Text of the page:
Sudden chest pains reveal ischaemic heart disease
When Nigel started having chest pains during a nasty cold, he took his daughters advice to seek medical attention. A blood test revealed he’d had a heart attack and he was rushed to hospital for treatment.
While feeling under the weather with a bad cold, Nigel was at home on the couch when he was suddenly hit with a major bout of chest pain.
“It was such an unusual sensation, it was right in the centre of my chest, but I assumed it was indigestion. I started sweating profusely and getting a strange tingling in both of my arms, like pins and needles right down to my fingers. After about half an hour I estimated, it slowly went away.”
The strange sensation returned that evening while Nigel and his son were enjoying a walk along the beach, but this time it was less intense and went away shortly after. Nigel didn’t think much of it but when the feeling returned the next evening, he began to worry he might not wake up.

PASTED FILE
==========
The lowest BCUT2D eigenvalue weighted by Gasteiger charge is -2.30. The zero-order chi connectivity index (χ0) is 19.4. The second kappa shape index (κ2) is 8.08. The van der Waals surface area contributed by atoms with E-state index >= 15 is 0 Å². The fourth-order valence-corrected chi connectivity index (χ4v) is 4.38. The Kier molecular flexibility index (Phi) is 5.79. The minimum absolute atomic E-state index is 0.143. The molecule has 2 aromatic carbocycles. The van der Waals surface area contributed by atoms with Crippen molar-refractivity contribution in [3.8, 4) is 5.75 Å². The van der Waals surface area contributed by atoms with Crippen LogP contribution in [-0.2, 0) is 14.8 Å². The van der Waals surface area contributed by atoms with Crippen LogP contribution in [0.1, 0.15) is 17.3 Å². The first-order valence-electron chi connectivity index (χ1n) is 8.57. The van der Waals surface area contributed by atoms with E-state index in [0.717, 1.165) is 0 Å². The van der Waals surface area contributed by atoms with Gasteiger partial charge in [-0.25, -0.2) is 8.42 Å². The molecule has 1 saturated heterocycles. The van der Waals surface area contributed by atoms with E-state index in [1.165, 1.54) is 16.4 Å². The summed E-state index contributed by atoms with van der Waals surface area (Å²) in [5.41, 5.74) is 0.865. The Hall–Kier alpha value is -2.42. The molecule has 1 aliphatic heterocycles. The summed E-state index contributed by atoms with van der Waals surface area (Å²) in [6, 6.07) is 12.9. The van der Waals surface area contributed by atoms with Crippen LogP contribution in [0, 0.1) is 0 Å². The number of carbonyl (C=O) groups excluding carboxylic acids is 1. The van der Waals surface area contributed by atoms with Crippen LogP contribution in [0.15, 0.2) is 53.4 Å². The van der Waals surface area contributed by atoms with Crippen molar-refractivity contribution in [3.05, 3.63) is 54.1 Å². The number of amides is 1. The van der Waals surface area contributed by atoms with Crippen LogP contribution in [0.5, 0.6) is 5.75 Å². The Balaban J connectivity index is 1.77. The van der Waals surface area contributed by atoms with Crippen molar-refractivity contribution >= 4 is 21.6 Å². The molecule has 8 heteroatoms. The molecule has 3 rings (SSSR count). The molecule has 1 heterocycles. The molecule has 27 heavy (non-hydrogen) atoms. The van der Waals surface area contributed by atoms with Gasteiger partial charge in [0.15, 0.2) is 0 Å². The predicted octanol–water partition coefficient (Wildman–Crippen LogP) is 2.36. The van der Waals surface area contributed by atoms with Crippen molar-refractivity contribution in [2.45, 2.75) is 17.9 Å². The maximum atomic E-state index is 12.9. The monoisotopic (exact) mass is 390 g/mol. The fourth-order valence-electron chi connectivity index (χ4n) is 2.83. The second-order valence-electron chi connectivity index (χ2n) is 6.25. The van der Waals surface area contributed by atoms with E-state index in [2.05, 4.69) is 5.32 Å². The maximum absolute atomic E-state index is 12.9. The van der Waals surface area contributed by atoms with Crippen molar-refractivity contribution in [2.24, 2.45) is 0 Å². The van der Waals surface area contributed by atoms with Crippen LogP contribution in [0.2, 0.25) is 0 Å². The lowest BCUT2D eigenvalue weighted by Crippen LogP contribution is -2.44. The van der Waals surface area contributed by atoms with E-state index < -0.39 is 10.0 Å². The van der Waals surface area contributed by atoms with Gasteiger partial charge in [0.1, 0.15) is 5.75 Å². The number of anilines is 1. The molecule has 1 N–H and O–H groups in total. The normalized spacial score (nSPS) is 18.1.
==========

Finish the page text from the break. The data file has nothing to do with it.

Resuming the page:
Even so, it wasn’t until the next day that he called the doctor, and that was only because his daughter had urged him to do so, in case the cold he was suffering from had escalated into something more serious like pneumonia.
“I’m one of those guys who doesn’t particularly like going to the doctor, but I remembered what she had said, so I rang the doctor and got an appointment at around midday. I said to him what had happened and he gave me an ECG and took a blood test.”
Blood test reveals heart attack
The results of the ECG showed no problems and Nigel went home. However, later on that day while he was preparing dinner, the doctor called with the results of the blood test, which showed Nigel had had a heart attack.
Nigel was told he needed to be admitted to hospital immediately. In the ambulance he was given aspirin to chew and was put on oxygen. However he remembers feeling “absolutely fine” while this was all happening.
“At no stage did I ever think I’d had a heart attack. It just didn’t occur to me because I’m pretty fit, eat a good diet and keep an eye on my health.